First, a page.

Opinion: House preparing to tackle budget after Beshear’s address
By DANIEL ELLIOTT
People from all over Kentucky and beyond come to our 110-year-old State Capitol to have their voices heard.
Some are Kentucky educators seeking changes in curriculum, accountability, class size, or more equitable funding for school districts — an issue that was at the heart of the landmark Kentucky Education Reform Act or KERA, now in its 30th year. Some are coal miners engaged in worker’s comp or other labor issues, or nurses, or electricians, or cosmetologists, or other citizens seeking policy change.
No matter how different the goal, the process for getting a legislative proposal through the Kentucky General Assembly is the same. And in a budget session like the one taking place now in Frankfort, extensive work is done to get a proposal through committee and through the House and Senate so that it can ultimately become law.
The House budget committee is the constitutional starting line for any bills raising revenue and, last week, budget subcommittees met to begin legwork on the state’s education funding needs. Subcommittees were keyed in on postsecondary and public school funding issues that may need to be addressed in the next $20 billion-plus biennial state budget. Lawmakers will hear more testimony in the days ahead as budget work ramps up following Gov. Andy Beshear’s scheduled budget address today.
Committees continued their work while the full House passed its first bills of the session, sending them on to the Senate for its consideration. One of those bills is House Bill 236, a measure that would expand options for testing of Kentucky hemp while simultaneously allowing the state to continue meeting federal hemp requirements.
The House voted 70-17 on Tuesday to send the legislation to the Senate, after some discussion about the current 0.3% statutory limit on THC (a psychoactive component) in hemp under Kentucky law — the same limit imposed by the 2018 U.S. Farm Bill, which removed hemp from a list of federally controlled substances. Some discussion is taking place at the federal level about raising that limit to 1.0%, but HB 236 sponsors said Kentucky is waiting for the feds to act before any state changes to the limit are made.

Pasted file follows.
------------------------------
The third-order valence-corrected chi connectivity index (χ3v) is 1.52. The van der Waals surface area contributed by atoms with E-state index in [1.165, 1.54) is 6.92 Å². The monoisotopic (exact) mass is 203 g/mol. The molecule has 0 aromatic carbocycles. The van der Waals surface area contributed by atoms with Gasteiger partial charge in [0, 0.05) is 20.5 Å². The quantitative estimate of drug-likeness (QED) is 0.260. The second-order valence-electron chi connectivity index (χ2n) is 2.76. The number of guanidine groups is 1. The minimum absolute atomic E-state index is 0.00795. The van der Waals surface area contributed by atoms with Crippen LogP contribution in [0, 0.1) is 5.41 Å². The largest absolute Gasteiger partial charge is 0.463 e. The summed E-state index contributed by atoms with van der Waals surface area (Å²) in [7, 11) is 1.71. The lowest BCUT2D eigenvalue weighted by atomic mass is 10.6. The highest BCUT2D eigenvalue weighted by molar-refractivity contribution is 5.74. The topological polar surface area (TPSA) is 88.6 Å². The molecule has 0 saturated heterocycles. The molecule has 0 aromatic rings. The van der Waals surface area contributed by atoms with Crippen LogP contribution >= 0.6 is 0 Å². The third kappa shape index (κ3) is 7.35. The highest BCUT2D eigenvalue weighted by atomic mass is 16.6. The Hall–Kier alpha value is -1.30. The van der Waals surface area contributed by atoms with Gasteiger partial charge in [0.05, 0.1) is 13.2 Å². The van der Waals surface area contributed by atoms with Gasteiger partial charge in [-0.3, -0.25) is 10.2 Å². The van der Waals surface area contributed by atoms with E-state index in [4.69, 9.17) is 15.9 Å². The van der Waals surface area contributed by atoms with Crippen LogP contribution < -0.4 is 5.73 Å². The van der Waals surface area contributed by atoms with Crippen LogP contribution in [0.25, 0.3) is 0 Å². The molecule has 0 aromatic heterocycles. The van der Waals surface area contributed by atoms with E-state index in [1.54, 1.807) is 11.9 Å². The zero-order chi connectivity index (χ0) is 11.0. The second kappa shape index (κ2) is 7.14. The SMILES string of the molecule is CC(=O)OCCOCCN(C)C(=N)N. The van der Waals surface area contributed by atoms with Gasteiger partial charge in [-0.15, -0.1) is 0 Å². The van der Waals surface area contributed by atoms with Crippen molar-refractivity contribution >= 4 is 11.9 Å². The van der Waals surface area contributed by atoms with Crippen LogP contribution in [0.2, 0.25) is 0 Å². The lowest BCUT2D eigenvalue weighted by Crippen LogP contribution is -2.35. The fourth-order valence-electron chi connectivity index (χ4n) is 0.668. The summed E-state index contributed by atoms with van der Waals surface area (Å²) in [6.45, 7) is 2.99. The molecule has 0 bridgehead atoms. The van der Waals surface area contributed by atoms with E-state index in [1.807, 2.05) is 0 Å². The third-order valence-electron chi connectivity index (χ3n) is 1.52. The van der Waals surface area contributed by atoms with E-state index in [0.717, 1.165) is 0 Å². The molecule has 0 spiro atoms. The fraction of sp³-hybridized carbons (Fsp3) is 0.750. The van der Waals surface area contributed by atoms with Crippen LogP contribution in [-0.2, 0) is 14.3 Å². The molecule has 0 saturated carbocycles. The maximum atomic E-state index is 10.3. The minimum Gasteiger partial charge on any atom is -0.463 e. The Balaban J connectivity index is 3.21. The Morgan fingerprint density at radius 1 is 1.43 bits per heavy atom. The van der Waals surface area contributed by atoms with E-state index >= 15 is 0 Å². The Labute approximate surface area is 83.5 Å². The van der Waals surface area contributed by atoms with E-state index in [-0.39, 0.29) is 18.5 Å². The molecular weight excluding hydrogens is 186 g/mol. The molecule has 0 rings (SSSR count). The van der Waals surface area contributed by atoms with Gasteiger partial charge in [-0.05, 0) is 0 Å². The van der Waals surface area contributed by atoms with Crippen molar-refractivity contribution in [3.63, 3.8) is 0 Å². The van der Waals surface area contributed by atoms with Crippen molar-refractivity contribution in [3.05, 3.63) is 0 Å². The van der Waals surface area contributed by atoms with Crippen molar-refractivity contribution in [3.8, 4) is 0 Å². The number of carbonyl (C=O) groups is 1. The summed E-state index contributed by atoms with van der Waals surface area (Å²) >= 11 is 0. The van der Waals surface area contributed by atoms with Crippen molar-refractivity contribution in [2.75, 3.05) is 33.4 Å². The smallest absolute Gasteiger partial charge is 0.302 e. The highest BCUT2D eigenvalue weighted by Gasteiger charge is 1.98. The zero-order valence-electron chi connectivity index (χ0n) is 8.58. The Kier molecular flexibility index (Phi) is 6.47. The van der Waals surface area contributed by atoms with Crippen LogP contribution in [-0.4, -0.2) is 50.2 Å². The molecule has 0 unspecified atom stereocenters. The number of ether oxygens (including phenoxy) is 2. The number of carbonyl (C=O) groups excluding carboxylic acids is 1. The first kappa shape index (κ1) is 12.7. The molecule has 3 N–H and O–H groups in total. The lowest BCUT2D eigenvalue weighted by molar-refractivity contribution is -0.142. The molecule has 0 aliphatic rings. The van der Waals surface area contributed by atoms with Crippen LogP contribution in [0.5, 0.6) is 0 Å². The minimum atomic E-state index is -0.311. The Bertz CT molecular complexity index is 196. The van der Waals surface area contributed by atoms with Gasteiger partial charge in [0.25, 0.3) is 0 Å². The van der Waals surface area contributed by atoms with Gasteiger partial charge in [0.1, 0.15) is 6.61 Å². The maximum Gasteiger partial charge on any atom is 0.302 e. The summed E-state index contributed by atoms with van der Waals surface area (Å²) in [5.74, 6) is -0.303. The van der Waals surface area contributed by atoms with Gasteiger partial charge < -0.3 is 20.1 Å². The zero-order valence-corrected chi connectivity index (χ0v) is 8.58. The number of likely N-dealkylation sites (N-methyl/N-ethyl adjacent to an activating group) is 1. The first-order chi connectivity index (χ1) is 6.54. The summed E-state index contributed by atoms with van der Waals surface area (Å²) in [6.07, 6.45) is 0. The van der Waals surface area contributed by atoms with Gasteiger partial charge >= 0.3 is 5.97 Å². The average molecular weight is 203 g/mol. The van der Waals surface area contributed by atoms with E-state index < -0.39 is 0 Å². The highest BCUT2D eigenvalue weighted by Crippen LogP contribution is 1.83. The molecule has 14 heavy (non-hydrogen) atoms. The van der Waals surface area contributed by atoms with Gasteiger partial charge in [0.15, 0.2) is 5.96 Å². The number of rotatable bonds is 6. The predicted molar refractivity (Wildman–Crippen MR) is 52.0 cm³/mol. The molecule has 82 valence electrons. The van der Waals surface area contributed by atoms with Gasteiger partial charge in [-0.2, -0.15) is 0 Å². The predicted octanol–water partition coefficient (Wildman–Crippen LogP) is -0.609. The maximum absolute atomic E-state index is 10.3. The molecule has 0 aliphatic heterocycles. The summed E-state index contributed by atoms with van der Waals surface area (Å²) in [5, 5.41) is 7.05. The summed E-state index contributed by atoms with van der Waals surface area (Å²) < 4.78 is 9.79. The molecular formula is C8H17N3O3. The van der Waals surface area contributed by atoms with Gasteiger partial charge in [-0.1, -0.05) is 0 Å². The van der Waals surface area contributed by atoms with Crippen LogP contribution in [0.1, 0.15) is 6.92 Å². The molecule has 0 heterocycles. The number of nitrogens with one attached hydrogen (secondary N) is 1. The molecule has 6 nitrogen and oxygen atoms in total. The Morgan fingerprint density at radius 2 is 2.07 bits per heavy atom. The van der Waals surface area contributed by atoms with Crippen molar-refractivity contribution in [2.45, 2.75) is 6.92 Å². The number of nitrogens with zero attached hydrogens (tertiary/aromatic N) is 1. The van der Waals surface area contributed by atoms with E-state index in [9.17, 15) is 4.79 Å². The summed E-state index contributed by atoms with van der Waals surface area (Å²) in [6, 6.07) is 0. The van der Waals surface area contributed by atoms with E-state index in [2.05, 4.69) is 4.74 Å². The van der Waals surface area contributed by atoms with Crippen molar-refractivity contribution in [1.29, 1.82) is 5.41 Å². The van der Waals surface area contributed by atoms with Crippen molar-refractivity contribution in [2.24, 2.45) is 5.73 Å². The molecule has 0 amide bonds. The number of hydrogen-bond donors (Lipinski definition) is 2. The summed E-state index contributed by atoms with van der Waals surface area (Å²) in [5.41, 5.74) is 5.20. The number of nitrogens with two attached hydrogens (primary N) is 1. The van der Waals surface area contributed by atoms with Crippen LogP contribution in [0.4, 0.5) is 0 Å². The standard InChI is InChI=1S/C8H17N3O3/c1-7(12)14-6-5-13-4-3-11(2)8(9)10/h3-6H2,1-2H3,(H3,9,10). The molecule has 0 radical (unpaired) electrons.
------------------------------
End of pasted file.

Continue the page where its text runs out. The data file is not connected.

The bill passed the House the same day that state Agriculture Commissioner Ryan Quarles announced that the state’s industrial hemp research pilot program — which had been scheduled to end in 2019 — will continue for 2020, under a federal rule published last fall in order to allow Kentucky to transition into commercial hemp production. As for the Kentucky General Assembly, the legislative outcome of hemp legislation filed this session remains to be seen.
Foster children were the focus of the House on Wednesday, as legislation to provide more confidentiality to foster parents involved in specific parental rights’ cases received House approval.
HB 167, which moved to the Senate on a vote of 92-0, would allow foster parents to use their initials, instead of their names, when choosing to participate in involuntary termination of parental rights’ cases involving the foster children in their care. Their participation in such cases would be voluntary, instead of a requirement as it is under current law. The legislation is the latest in a series of foster care and adoption bills that became priorities of the Kentucky General Assembly in recent years.
Other House bills that took another step toward final passage this week are:
- HB 153. This bill, which passed the House by a vote of 93-0 on Thursday, would establish a Kentucky Mental Health First Aid Training Program under the Cabinet for Health and Family Services. Training would be funded through grants paid for with public and private appropriations deposited in a state fund. HB 153 now goes the Senate for consideration.
- HB 204. Approved by the House Veterans, Military Affairs, and Public Protection Committee on Wednesday, HB 204 would add publicly-leased playgrounds to the list of locations off-limits to registered sex offenders under state laws. The legislation — now headed to the full House for a vote — would specifically ban future registered sex offenders from living within 1,000 feet of such play areas and from entering such areas without advance written permission.
This 60-day budget session will be over in 47 days or less – a fairly short period of time for the tasks ahead. Needless to say, there will be much to report in coming days as lawmakers act on budget bills and other critical legislation in committee and in chambers.
Daniel Elliott is the state representative in the Kentucky House of Representatives for Boyle and Casey counties. To comment on a bill, call the toll-free Legislative Message Line at (800) 372-7181.